David Dorsen makes no attempt to hide the conclusion of his new book "Henry Friendly: Greatest Judge of His Era," a biography of the legendary member of the U.S. Court of Appeals for the 2nd Circuit in New York from 1959 until his death at age 82 in 1986. The biography's title is no exaggeration. Friendly's reputation and résumé still glitter. Richard Posner, who's widely viewed as the greatest federal judge of the last generation, writes in the introduction to Dorsen's biography that Friendly was "the most powerful legal reasoner in American legal history."
Even the U.S. Supreme Court turned to Friendly for guidance. According to former Justice Sandra Day O'Connor, "When we are looking for a Court of Appeals decision for use as authority, we look first for opinions of Henry Friendly," and opinions from the high court have cited Friendly far more than any 20th-century judge except Learned Hand, who sat on the federal bench for 52 years, as compared with Friendly's 27.
Dorsen illustrates that point by marching through Friendly's body of work legal discipline by legal discipline, from the First Amendment to administrative law, an approach that can wear on the nonspecialist. But Dorsen's biographical sketch offers some fascinating pieces of American legal history, and Posner's introduction is a valuable evaluation of Friendly by a fellow judge.
Born in Elmira, N.Y., in 1903 to a well-off German-Jewish family, Friendly was a brilliant student of medieval history at Harvard College, but he went to law school rather than graduate school after a talk with Felix Frankfurter, then a law professor at Harvard and later a justice on the Supreme Court. Friendly had one of the best student records ever achieved at Harvard Law, from which he graduated in 1927, and Frankfurter secured him a clerkship with Justice Louis Brandeis.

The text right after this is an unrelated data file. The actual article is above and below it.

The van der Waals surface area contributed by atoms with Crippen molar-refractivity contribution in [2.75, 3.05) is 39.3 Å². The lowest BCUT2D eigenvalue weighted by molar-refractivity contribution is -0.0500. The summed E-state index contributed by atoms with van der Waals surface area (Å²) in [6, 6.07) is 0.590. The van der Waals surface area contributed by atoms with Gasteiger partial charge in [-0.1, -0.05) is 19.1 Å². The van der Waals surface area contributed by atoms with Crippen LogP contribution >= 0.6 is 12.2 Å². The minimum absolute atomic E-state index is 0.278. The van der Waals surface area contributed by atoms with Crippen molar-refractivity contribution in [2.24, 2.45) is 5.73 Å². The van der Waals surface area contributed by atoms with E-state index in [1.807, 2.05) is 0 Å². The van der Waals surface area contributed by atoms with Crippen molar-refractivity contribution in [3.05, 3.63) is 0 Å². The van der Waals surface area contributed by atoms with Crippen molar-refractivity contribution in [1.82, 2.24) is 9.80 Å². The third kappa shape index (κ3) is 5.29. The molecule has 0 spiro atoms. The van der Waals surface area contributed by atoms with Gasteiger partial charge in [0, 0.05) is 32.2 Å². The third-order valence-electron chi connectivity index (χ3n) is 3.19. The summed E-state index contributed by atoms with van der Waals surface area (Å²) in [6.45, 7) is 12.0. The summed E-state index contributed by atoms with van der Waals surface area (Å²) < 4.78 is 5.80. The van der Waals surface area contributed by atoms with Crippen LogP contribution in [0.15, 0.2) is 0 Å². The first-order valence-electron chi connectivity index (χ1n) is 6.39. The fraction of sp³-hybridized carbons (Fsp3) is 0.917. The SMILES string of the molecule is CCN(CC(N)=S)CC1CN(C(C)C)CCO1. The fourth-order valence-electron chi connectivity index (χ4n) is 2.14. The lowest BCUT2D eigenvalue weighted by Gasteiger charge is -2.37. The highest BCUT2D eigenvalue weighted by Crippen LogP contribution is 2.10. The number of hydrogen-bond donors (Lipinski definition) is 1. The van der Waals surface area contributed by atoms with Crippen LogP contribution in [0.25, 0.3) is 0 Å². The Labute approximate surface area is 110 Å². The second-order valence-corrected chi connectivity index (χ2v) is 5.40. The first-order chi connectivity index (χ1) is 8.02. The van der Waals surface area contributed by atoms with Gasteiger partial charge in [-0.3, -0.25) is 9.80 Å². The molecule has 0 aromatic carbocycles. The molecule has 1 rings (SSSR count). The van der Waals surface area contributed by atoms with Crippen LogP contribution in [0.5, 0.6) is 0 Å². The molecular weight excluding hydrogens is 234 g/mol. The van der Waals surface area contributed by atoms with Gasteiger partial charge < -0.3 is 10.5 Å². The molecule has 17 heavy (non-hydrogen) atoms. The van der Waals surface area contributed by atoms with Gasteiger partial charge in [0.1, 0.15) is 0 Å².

Friendly could have returned to Harvard or gone into government. But he wanted to make money, so he opted to join Root, Clark, Buckner, Howland & Ballantine, one of the few elite firms in New York to hire Jews. Friendly chose Root Clark over an offer from Sullivan & Cromwell LLP; he was unaware that three of the firm's partners were Jewish in an era when law firms were tiny.
Shortly after joining Root Clark, Friendly began doing work for Pan American Airways, which became his most important client. He made partner in 1937 but split off with a group of other partners in 1945 to form Cleary, Gottlieb, Friendly & Cox, the forerunner of today's Cleary Gottlieb Steen & Hamilton LLP. Friendly began to tire of law firm life in the early 1950s, and his sterling academic record at Harvard made him a prime candidate for a seat on the bench, to which he was appointed in 1959. He was sworn in by John Marshall Harlan, a close friend from Root Clark who in 1955 became a justice on the Supreme Court.
Friendly took to the job immediately. Six months into his tenure, fellow 2nd Circuit Judge Learned Hand wrote to Frankfurter, "Friendly is realizing all our hopes." Clerkships for Friendly were highly coveted, and 19 of his 51 clerks, including John Roberts Jr., went on to clerk for Supreme Court justices.
For all of that, Friendly isn't associated with a single doctrine or groundbreaking decision. "Friendly had no agenda," Dorsen writes. "He tended to shy away from seemingly bright-line rules. Indeed, part of his brilliance was recognizing that there were no easy answers to the problems that confronted him." In a review of Dorsen's book that ran last month in The New Republic, Harvard Law professor Adrian Vermeule argued that Friendly's lack of "articulate and exportable ideas" relegates him to secondary status in the American judicial firmament.
Friendly won the reverence of his peers and successors not by reimagining entire fields of law but by striking a balance between respect for precedent and intellectual creativity that proves to be almost impossible to achieve. He was masterful at presenting the facts in a case, and, Posner writes, he "did not feel himself bound by the issues as framed by lawyers. Friendly didn't just decide interesting cases; he made interesting cases," Posner writes. "He thus was something of a judicial buccaneer -- a role not to be recommended to the average judge." Friendly thus merits study not as a model for other judges but as a rare example of legal genius.
David Marcus covers legal matters for The Deal magazine.